Howard County Council eyes APFO, transportation issues in the coming year

Kate Magill
Contact ReporterHoward County Times

Closing out a year that included such contentious topics as overcrowded schools, immigration status and a long-awaited update to the adequate public facilities ordinance, known as APFO, County Council members are looking to finish some of these issues and tackle new ones in the coming year.

Some of this year’s issues, including a failed bill to codify protections for immigrants and the continued battle between development and concerns of congestion in the county, created tensions among both residents and officials.

“One disappointment I have from last year is that the public dialogue became a lot less civil in this last year,” said Councilman Jon Weinstein. “I’m hoping we can take a deep breath as a community and consider how we speak to one another in public and online.”

The issue of APFO is not over as the council heads into 2018. Due to an error in the council’s legislative calendar, the Nov. 6 vote on the legislation was declared invalid, meaning it has to be introduced and go back through the legislative process.

APFO, which was first passed in the county in 1992, is a set of regulations that tie residential construction to schools, roads and housing unit allocation tests, along with a building excise tax. The regulations are meant to ensure the county’s public infrastructure, namely its schools and roads, can handle an increase in population as a result of development.

While Weinstein and Councilman Calvin Ball both said they’d like to see the bill pass without further changes, Councilman Greg Fox said he would like to make “reasonable modifications” to the bill so that the legislation can “provide the afforded protections that we do need and address some of the changes that are needed without shutting down all development.”

Fox admitted that additional changes to the bill could be an uphill battle, but said other council members’ opposition was likely due to political ambitions in an election year, rather than “what makes sense.”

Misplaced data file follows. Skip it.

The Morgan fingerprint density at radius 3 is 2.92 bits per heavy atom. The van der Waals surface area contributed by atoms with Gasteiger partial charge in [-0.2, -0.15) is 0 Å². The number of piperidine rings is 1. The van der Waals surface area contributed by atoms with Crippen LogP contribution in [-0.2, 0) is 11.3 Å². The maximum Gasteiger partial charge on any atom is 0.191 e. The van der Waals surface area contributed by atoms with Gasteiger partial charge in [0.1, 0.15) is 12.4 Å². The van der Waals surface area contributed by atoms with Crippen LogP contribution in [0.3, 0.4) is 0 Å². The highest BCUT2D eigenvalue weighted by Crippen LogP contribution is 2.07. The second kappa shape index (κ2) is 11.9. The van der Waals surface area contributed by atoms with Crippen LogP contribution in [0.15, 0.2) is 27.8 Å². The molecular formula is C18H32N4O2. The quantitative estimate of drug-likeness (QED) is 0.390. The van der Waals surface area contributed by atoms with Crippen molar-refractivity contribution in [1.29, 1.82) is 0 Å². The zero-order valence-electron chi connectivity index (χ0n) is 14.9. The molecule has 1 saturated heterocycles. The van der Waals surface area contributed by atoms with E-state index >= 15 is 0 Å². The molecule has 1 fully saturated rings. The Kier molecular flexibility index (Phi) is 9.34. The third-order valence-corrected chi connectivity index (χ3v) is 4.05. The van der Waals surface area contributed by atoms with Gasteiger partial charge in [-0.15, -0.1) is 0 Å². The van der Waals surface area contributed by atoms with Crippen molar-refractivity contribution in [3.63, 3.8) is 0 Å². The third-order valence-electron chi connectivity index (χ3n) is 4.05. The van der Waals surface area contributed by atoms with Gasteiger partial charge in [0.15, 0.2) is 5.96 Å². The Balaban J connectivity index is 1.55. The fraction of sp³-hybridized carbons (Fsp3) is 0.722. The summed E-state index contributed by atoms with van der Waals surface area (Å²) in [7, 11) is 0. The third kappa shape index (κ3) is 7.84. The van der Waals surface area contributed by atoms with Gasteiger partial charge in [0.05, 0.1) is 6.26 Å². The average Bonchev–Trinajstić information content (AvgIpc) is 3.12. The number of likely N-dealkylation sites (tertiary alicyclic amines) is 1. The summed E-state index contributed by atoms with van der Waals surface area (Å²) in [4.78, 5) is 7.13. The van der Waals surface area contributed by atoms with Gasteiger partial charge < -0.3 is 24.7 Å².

Two council members, Weinstein and Ball, are running for office in 2018.Weinstein is the lone council member not at the end of his term limit and is seeking reelection for his District 1 seat, and Ball is running in the Democratic primary for a chance to face incumbent Republican Allan Kittleman in the county executive race.

“This shouldn’t be about what’s best for Calvin Ball’s campaign, it’s what best for the county,” Fox said of Ball’s opposition to his suggested changes.

Ball, meanwhile, said much of his focus going into the new year is on the county’s budget, and ensuring more funding for projects such as the fledgling bike network. Last year, Kittleman approved $600,000 for a project that includes 31.6 miles of new bike routes— funding that many bike advocates, and Ball, said was millions of dollars too low.

“We passed a bike master plan, and a plan that has insufficient funding doesn’t have the same level of commitment,” Ball said.

Councilwoman Jen Terrasa said she, too, is focused on transportation issues in the county, particularly on improving public transit, calling the issue “urgent.”

The county, along with Anne Arundel and Prince George’s counties, is in the midst of crafting a Transit Development Plan aimed at upgrading the region’s lagging bus system. Terrasa called for prioritizing the transit system improvements and making public transportation more reliable.

Next year will be a year of change on the council, as four of the five council members will have reached their term limits; members Mary Kay Sigaty, Fox, Ball and Terrasa have served a combined 48 years on the council. Terrasa and Fox both said one of their priorities for 2018 is making the council ready for its new members.

“[I’m] really trying to set [new members] up for the future,” Fox said. “[We’re] trying to do what we can to document procedure, everything that we can to try to leave the council and council office as a whole in good shape.”

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